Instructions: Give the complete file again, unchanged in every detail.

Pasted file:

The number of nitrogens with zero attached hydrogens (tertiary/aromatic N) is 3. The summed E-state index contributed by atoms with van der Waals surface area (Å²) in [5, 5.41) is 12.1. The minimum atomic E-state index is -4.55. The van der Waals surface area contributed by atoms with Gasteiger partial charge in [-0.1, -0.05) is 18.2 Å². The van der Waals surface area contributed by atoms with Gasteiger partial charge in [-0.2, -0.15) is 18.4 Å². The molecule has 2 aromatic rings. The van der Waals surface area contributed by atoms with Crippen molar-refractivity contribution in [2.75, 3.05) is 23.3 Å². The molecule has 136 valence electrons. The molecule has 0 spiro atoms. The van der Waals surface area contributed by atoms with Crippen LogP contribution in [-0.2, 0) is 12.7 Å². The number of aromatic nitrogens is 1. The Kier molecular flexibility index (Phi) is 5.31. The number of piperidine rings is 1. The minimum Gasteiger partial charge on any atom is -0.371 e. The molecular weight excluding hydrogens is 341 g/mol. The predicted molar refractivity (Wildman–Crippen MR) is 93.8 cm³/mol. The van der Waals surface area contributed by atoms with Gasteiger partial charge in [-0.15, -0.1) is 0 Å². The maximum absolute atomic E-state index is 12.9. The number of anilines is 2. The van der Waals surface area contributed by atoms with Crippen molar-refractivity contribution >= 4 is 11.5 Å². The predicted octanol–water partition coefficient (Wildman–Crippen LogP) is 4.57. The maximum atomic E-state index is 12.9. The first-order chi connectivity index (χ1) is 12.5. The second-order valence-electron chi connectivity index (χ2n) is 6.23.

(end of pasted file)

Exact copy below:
The number of nitrogens with zero attached hydrogens (tertiary/aromatic N) is 3. The summed E-state index contributed by atoms with van der Waals surface area (Å²) in [5, 5.41) is 12.1. The minimum atomic E-state index is -4.55. The van der Waals surface area contributed by atoms with Gasteiger partial charge in [-0.1, -0.05) is 18.2 Å². The van der Waals surface area contributed by atoms with Gasteiger partial charge in [-0.2, -0.15) is 18.4 Å². The molecule has 2 aromatic rings. The van der Waals surface area contributed by atoms with Crippen molar-refractivity contribution in [2.75, 3.05) is 23.3 Å². The molecule has 136 valence electrons. The molecule has 0 spiro atoms. The van der Waals surface area contributed by atoms with Crippen LogP contribution in [-0.2, 0) is 12.7 Å². The number of aromatic nitrogens is 1. The Kier molecular flexibility index (Phi) is 5.31. The number of piperidine rings is 1. The minimum Gasteiger partial charge on any atom is -0.371 e. The molecular weight excluding hydrogens is 341 g/mol. The predicted molar refractivity (Wildman–Crippen MR) is 93.8 cm³/mol. The van der Waals surface area contributed by atoms with Gasteiger partial charge in [-0.15, -0.1) is 0 Å². The maximum absolute atomic E-state index is 12.9. The number of anilines is 2. The van der Waals surface area contributed by atoms with Crippen molar-refractivity contribution >= 4 is 11.5 Å². The predicted octanol–water partition coefficient (Wildman–Crippen LogP) is 4.57. The maximum atomic E-state index is 12.9. The first-order chi connectivity index (χ1) is 12.5. The second-order valence-electron chi connectivity index (χ2n) is 6.23.